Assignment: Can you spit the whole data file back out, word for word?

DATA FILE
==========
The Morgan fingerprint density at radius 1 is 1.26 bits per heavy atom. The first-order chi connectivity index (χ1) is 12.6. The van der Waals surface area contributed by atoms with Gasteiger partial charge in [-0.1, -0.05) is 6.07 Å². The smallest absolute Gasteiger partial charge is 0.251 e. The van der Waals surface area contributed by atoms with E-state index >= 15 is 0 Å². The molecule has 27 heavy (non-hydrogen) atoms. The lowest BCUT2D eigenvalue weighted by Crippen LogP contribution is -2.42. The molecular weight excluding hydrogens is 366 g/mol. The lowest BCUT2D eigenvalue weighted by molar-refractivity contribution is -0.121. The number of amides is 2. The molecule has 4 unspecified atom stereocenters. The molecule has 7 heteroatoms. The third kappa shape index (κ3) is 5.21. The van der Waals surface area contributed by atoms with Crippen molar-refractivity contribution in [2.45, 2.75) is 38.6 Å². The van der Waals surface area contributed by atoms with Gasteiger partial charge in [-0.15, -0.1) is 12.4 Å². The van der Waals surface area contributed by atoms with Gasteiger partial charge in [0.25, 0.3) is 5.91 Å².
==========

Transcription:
The Morgan fingerprint density at radius 1 is 1.26 bits per heavy atom. The first-order chi connectivity index (χ1) is 12.6. The van der Waals surface area contributed by atoms with Gasteiger partial charge in [-0.1, -0.05) is 6.07 Å². The smallest absolute Gasteiger partial charge is 0.251 e. The van der Waals surface area contributed by atoms with E-state index >= 15 is 0 Å². The molecule has 27 heavy (non-hydrogen) atoms. The lowest BCUT2D eigenvalue weighted by Crippen LogP contribution is -2.42. The molecular weight excluding hydrogens is 366 g/mol. The lowest BCUT2D eigenvalue weighted by molar-refractivity contribution is -0.121. The number of amides is 2. The molecule has 4 unspecified atom stereocenters. The molecule has 7 heteroatoms. The third kappa shape index (κ3) is 5.21. The van der Waals surface area contributed by atoms with Crippen molar-refractivity contribution in [2.45, 2.75) is 38.6 Å². The van der Waals surface area contributed by atoms with Gasteiger partial charge in [-0.15, -0.1) is 12.4 Å². The van der Waals surface area contributed by atoms with Gasteiger partial charge in [0.25, 0.3) is 5.91 Å².